‘Til divorce do us part. Adam Mucci (Boardwalk Empire), James Andrew O’Connor (Don’t Dress For Dinner), Penny Bittone (The Qualification of Douglas Evans) and Carmit Levité (Handle With Care) will star in Money Grubbin’ Whores. The dark comedy, written by Sean J. Quinn and directed by Brian Cichocki, will make its world premiere at off-Broadway’s The Lion Theatre at Theatre Row. Previews begin on September 25, with opening night set for September 30. View Comments Money Grubbin’ Whores will feature scenic design by Patrick J. Rizzotti, lighting design by Paul Hudson, costume design by Autie Carlisle and props design by Kathy Fabian/Propstar. The production will play a limited engagement through October 19. Related Shows Money Grubbin’ Whores First comes love, then comes marriage, then comes a messy divorce negotiated in the downstairs party room of a Northern New Jersey pizza joint. In this new dark comedy, NYC union plumber Matt (Mucci) and his gorgeous, Israeli wife Aviva (Levité) are getting divorced. The back-room deal is mediated by Matt’s best friend Frankie (O’Connor), and Aviva’s cousin Moshe (Bittone). As the couple battles it out through cultural differences, mixed messages, and high passions, one question remains…what is the price of love? Show Closed This production ended its run on Oct. 19, 2014
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He’s channeled a loving dad, a meth dealer, an American President and now, a Major League baseball player. To promote MLB’s upcoming postseason, Bryan Cranston swings for the fences in his new one-man show embodying all that fall baseball can be. The Tony winner dons the uniforms of the Yankees, Tigers, A’s and more in the performance, even calling upon the help of eight-time All-Star Pedro Martinez for lessons on the best way to hoist a World Series trophy triumphantly into the air. As it all comes to a close with the final word of his haunting reading of “Take Me Out to the Ballgame,” the only thing we wish is that the show actually existed so that we could sit in the front row getting whacked in the face with baseballs and Cracker Jack. Cranston would be in the running for another Tony for sure, if not MVP. View Comments
Show Closed This production ended its run on June 26, 2016 View Comments Star Files Tickets are now on sale for the Broadway revival of Rodgers and Hammerstein’s The King and I. The Lincoln Center production, directed by Bartlett Sher, will star Kelli O’Hara and Ken Watanabe. Performances begin at the Vivian Beaumont Theater on March 12, 2015.The King and I tells the story of Anna (O’Hara), a British governess who tries to help an Eastern king (Watanabe) come to terms with the modern world. The show first opened on Broadway on March 21, 1951 and earned five Tony Awards including Best Musical. The musical has received three Broadway revivals, most recently in 1996 with a production starring Donna Murphy and Lou Diamond Phillips.The King and I will open officially on April 16. Complete casting will be announced later. Ken Watanabe Related Shows The King and I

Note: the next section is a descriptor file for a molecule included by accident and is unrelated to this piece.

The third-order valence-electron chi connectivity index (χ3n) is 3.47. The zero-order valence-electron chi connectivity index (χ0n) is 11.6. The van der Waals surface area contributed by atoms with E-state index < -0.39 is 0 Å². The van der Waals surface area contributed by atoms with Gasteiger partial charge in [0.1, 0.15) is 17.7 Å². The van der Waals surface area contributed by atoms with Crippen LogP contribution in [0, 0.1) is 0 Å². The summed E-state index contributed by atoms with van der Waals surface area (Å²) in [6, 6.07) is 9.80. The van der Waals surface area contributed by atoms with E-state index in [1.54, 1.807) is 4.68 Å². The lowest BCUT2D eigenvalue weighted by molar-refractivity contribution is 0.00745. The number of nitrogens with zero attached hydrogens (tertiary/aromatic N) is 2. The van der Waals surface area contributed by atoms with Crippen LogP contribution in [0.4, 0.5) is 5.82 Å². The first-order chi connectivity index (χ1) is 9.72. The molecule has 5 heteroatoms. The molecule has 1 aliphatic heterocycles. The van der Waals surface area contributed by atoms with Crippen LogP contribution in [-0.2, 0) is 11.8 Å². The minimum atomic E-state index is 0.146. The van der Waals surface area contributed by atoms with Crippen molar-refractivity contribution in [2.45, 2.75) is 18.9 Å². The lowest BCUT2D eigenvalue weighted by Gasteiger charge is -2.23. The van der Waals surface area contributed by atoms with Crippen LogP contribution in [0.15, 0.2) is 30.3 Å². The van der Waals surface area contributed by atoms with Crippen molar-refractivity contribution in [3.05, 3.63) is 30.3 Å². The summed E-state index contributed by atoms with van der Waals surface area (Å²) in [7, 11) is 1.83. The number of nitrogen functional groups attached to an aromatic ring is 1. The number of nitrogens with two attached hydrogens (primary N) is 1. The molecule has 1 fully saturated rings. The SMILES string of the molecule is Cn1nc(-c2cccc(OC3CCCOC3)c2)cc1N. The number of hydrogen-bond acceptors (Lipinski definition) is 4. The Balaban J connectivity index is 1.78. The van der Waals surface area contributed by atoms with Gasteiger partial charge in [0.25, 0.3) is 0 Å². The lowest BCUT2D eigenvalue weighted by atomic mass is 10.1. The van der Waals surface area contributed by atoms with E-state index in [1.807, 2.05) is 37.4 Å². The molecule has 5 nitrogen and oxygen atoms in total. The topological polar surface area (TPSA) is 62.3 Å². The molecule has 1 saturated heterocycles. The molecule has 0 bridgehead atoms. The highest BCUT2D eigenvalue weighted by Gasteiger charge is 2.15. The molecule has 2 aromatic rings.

Rock of Ages Jersey Boys American Idiot Movin’ Out All Shook Up Motown the Musical The Boy from Oz You just call out the names of these jukebox musicals, and you know wherever we are…we’ll have their songs jangling around in our heads for the foreseeable future. Yes, we admit it: We love jukebox musicals. With Mamma Mia!’s recent final Broadway bow and Jersey Boys gearing up for a major milestone (10 years on the Great White Way!), we just had to ask you to name your top 10 favorite Broadway jukebox musicals on ranking site Culturalist. The results are in: Check below to see which shows came out on top! Priscilla, Queen of the Desert Mamma Mia! Beautiful View Comments
‘Roman Holiday’ Will this new tuner be easy to love? Roman Holiday—The Cole Porter Musical is aiming for Broadway in the fall of 2017. The show will premiere as part of SHN’s 2016-2017 season and is scheduled to play a limited engagement May 24, 2017 through June 28 at San Francisco’s Golden Gate Theatre.Based on the classic 1953 film that starred Audrey Hepburn and Gregory Peck, Roman Holiday—The Cole Porter Musical will feature Cole Porter classics such as “Night and Day,” “Ev’ry Time We Say Goodbye” and “Easy to Love.” The book will be by Kathy Speer, Terry Grossman and Paul Blake.In the midst of a whirlwind tour of European capitals, a young princess yearns to experience life—to explore the world beyond diplomatic dinners and Royal balls. Enter an American reporter, who, almost overnight, goes from covering the royal family to covering up her great escape. And in the span of 24 unforgettable hours, they discover the magic of Rome, the promise of love, and a secret they will share forever. View Comments